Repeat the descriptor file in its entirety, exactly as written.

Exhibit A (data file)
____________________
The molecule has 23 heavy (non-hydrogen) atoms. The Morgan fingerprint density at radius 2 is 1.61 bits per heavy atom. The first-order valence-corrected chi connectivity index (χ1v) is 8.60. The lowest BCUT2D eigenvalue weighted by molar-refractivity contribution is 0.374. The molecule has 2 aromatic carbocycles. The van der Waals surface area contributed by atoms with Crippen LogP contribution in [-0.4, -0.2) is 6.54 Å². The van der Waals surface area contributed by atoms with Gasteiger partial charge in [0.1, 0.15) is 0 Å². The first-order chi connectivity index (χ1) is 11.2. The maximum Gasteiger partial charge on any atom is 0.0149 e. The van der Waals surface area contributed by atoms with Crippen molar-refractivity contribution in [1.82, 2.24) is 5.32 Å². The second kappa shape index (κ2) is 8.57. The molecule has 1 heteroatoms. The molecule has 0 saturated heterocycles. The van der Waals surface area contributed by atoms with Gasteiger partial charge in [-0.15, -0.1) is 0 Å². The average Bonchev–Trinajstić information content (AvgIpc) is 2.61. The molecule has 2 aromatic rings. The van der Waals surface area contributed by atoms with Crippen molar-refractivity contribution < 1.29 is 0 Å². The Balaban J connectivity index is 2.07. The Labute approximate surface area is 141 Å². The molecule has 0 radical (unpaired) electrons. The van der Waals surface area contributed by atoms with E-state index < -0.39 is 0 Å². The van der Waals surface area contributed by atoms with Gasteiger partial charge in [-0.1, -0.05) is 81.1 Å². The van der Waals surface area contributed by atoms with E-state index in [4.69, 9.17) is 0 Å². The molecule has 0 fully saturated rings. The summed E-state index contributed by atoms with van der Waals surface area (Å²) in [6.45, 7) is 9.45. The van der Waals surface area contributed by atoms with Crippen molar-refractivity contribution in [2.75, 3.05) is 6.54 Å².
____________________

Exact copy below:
The molecule has 23 heavy (non-hydrogen) atoms. The Morgan fingerprint density at radius 2 is 1.61 bits per heavy atom. The first-order valence-corrected chi connectivity index (χ1v) is 8.60. The lowest BCUT2D eigenvalue weighted by molar-refractivity contribution is 0.374. The molecule has 2 aromatic carbocycles. The van der Waals surface area contributed by atoms with Crippen LogP contribution in [-0.4, -0.2) is 6.54 Å². The van der Waals surface area contributed by atoms with Gasteiger partial charge in [0.1, 0.15) is 0 Å². The first-order chi connectivity index (χ1) is 11.2. The maximum Gasteiger partial charge on any atom is 0.0149 e. The van der Waals surface area contributed by atoms with Crippen molar-refractivity contribution in [1.82, 2.24) is 5.32 Å². The second kappa shape index (κ2) is 8.57. The molecule has 1 heteroatoms. The molecule has 0 saturated heterocycles. The van der Waals surface area contributed by atoms with Gasteiger partial charge in [-0.15, -0.1) is 0 Å². The average Bonchev–Trinajstić information content (AvgIpc) is 2.61. The molecule has 2 aromatic rings. The van der Waals surface area contributed by atoms with Crippen molar-refractivity contribution < 1.29 is 0 Å². The Balaban J connectivity index is 2.07. The Labute approximate surface area is 141 Å². The molecule has 0 radical (unpaired) electrons. The van der Waals surface area contributed by atoms with E-state index < -0.39 is 0 Å². The van der Waals surface area contributed by atoms with Gasteiger partial charge in [-0.1, -0.05) is 81.1 Å². The van der Waals surface area contributed by atoms with E-state index in [4.69, 9.17) is 0 Å². The molecule has 0 fully saturated rings. The summed E-state index contributed by atoms with van der Waals surface area (Å²) in [6.45, 7) is 9.45. The van der Waals surface area contributed by atoms with Crippen molar-refractivity contribution in [2.75, 3.05) is 6.54 Å².